Oh well, there goes another one...

Incidentally folks, even though significant numbers may congregate inside walls if they manage to find a way in, they’re more of a nuisance than anything else. They won’t harm you or feed on the wood of your home or eat your food or damage your clothes or reproduce while indoors. Still, you should make sure to seal all outside cracks and crevices to prevent their entry. After all, two or three lady beetles is cute, a hundred or so is, well, Alfred Hitchcock-ish.


  1. This was absolutely hilarious, Martha! You had me laughing out loud...and I'm still laughing. And your captions crack me up.

    And regarding The Birds: Oh my God, that movie scared the heck out of me when I saw it as a child. (Remember how the people had their eyeballs pecked out? *Shudder*) And I've always loved birds. But for months afterward, I felt uneasy every time a bird landed nearby, especially if another soon joined it. Yikes.

    By the way, we also had the ladybug swarm yesterday---way down here, hundreds and hundreds of miles away! Doesn't that sort of lend credence to the idea of bugs seeking world domination??? :-)

    Thanks for a great post.

  2. You know Beth, I was watching some scenes of that movie a couple of days ago on YouTube and one of the clips was about the eyeballs of some guy having been plucked out. I'd forgotten about that! Eeekkk! Yeah, that was pretty freaky.

    It sounds funny, but there are a lot more bugs than there are human and if they'd ever unite to go against us, well, we wouldn't stand a chance!

  3. So, were the ones that came in, and got disposed of, dead or just hibernating? Hmm.

  4. oh, btw, thanks for the fave!! :)

  5. omg, this was sooo funny! I love the ladybug captions. I am soooo utterly disgusted by and hateful of the boxelder bugs. I get a gazillion at this time of the year. I know they're getting ready for a cozy winter inside my house, but can't really tell where they're getting in! I do blast all their babies with a soap solution every day in the spring/summer. I did a daily bug patrol with it. It will be interesting to see if there's any effect on this fall's overwintering swarm. But like your guy, my boxelders are also plotting to take over the world!

  6. ROFL...that was just about the funniest bug post I have ever read! Great job and thanks for the chuckles!!! Kim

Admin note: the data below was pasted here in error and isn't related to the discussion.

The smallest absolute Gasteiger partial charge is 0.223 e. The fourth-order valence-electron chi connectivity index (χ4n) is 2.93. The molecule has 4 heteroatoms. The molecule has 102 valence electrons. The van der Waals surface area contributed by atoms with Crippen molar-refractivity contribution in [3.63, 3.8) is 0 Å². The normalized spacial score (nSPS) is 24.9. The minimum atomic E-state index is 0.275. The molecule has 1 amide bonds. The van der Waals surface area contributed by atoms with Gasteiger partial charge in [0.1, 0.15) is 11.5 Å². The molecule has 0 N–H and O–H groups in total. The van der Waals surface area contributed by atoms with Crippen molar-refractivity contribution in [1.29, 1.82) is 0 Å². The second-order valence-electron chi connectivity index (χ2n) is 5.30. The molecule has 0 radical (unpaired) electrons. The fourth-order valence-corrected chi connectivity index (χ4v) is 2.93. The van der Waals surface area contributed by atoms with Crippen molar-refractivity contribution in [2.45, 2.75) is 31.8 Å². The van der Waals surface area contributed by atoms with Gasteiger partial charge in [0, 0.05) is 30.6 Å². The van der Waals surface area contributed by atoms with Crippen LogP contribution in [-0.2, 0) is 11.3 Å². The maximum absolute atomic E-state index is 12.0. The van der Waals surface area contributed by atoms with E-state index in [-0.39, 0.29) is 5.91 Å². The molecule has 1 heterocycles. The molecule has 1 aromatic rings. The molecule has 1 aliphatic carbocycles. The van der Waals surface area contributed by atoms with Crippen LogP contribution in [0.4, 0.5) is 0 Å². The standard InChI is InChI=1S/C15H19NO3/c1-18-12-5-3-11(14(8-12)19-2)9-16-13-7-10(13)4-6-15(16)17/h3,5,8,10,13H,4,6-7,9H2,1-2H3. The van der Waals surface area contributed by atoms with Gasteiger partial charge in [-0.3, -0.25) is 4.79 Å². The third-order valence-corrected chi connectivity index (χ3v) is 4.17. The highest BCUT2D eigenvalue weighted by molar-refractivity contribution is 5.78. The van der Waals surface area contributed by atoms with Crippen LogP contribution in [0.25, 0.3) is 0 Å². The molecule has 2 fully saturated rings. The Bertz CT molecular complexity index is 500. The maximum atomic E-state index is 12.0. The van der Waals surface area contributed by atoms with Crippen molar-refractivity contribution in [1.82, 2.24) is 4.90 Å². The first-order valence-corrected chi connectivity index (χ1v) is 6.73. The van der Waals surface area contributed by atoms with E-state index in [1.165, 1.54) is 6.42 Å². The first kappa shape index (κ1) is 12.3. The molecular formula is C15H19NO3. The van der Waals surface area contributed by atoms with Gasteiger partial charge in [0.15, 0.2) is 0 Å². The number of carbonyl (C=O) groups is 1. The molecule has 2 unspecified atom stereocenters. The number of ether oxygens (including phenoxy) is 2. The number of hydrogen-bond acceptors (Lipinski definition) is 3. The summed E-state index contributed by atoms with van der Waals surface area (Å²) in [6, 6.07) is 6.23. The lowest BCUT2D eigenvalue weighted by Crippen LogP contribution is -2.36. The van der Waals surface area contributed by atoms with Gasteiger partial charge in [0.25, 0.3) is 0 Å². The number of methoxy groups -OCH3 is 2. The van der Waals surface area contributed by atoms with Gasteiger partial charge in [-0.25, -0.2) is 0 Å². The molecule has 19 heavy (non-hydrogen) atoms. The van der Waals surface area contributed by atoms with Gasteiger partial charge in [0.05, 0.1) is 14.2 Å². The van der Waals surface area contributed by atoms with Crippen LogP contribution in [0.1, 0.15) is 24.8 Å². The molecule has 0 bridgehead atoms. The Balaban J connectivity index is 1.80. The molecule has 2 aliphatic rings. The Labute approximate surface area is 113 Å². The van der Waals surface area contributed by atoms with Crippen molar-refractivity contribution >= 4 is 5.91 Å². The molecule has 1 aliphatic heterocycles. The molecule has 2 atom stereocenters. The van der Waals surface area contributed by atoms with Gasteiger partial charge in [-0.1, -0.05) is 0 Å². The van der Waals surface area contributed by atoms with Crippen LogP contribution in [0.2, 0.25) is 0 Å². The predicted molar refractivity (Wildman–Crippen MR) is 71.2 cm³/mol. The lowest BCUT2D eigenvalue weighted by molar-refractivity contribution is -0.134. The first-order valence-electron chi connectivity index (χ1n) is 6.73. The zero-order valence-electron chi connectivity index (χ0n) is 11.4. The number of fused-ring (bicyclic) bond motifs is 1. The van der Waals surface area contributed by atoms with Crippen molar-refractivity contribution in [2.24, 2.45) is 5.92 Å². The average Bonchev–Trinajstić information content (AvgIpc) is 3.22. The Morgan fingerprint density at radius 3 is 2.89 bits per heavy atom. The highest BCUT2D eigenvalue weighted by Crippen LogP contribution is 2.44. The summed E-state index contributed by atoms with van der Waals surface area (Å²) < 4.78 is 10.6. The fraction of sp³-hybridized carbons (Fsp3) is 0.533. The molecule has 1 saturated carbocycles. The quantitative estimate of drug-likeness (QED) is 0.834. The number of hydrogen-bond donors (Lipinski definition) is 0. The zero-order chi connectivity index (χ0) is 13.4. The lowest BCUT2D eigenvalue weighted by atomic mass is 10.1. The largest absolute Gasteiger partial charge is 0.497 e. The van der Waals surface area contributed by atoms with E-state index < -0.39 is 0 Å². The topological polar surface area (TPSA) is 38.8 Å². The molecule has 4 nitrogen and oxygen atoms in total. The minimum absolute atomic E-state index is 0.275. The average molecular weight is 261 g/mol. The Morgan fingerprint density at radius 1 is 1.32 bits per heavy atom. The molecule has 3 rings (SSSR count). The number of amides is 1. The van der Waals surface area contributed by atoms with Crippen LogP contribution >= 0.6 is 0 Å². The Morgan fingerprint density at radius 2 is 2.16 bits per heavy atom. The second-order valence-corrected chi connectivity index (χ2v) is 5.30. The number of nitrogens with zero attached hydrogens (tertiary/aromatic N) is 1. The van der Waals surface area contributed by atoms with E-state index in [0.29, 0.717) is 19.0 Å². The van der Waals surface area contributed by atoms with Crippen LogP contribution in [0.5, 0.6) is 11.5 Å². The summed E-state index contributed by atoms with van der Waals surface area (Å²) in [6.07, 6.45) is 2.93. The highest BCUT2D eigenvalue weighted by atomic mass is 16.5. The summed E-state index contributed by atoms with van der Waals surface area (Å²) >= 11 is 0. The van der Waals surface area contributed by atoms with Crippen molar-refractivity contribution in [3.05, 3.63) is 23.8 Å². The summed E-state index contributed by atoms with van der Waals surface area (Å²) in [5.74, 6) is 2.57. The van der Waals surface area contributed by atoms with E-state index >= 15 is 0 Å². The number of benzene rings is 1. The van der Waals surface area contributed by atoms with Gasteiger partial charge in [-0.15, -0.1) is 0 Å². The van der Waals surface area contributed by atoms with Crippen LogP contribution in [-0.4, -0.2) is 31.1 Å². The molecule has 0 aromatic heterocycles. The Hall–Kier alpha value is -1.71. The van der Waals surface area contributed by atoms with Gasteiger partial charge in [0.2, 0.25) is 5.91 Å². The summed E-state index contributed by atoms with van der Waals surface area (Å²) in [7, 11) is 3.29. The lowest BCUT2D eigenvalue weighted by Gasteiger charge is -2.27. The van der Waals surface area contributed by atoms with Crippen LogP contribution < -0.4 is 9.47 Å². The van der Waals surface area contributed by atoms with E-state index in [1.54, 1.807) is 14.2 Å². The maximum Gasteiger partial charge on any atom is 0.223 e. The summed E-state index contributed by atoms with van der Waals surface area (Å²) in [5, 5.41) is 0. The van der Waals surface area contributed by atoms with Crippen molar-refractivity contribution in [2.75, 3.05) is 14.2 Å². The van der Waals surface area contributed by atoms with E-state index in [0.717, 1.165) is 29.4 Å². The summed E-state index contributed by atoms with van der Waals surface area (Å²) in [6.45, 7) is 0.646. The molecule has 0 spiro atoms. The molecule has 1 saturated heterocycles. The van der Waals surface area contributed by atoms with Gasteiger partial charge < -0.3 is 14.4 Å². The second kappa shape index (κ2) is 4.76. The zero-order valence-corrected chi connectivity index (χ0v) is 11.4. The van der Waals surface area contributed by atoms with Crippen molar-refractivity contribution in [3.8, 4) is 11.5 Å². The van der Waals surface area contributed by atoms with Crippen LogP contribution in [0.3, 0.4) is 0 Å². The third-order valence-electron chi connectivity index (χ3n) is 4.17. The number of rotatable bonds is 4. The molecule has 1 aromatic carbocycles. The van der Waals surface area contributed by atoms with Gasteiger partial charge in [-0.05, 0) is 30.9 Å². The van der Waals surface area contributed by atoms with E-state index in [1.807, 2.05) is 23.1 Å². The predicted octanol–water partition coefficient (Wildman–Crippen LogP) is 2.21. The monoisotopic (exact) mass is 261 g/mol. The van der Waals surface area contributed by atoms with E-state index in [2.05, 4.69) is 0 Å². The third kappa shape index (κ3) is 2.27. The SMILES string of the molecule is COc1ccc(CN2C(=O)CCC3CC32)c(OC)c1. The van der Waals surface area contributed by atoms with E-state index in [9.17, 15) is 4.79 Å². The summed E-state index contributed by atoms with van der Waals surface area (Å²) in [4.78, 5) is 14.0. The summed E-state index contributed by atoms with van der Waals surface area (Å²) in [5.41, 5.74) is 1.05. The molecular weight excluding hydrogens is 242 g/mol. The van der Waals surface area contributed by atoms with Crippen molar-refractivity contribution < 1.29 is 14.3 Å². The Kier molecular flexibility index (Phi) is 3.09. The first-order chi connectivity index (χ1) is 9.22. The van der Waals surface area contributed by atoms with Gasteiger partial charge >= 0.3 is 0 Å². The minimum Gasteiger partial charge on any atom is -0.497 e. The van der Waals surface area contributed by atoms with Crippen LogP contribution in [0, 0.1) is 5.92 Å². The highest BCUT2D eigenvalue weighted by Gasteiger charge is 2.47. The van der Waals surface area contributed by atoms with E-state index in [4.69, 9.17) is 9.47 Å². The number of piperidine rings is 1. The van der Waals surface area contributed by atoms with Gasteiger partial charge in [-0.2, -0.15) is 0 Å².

7. Evolution of a gardener, I don't know. Nobody's talking... Some things are best left unsaid... :)

    Hi Wendy, clearly I have too much time on my hands. Or a few loose screws. In any case, I cannot go through life without a sense of humour. I find humour in something daily.

    I've only found two ladybugs in my home since that day, and I've placed them both back outside.

    Oh, you are welcome about the fave! I really like your blog! It's very interesting and funny.

    Inadvertent farmer, I can't tell you how many times I ROFL when I visit your blog. You're hilarious!

    Thanks for dropping by! I'm so glad you enjoyed my post.

  8. You are hysterical!!! I love your little pictures and captions.
    The Birds was a freaky movie! I loved it, but it certainly creeped me out!
    Oh those boxelder beetles are the worst! We have a boxelder tree right outside our bay window and this time of year the window is COVERED with those beetles! Eck! But you're right; they don't do us any harm. But it is a bit too poltergeist for me sometimes!

  9. Hi Pale Gardener, gosh, shucks thanks. I can't go a day without humour in my life. Sometimes I like to share that silly stuff with my blog visitors.

    It's been a long time since I saw 'The Birds' movie; I'd really like to track it down to watch, just for fun.

    I'd never paid attention to the beetles before, so I was quite surprised when they joined forces with the ladybugs.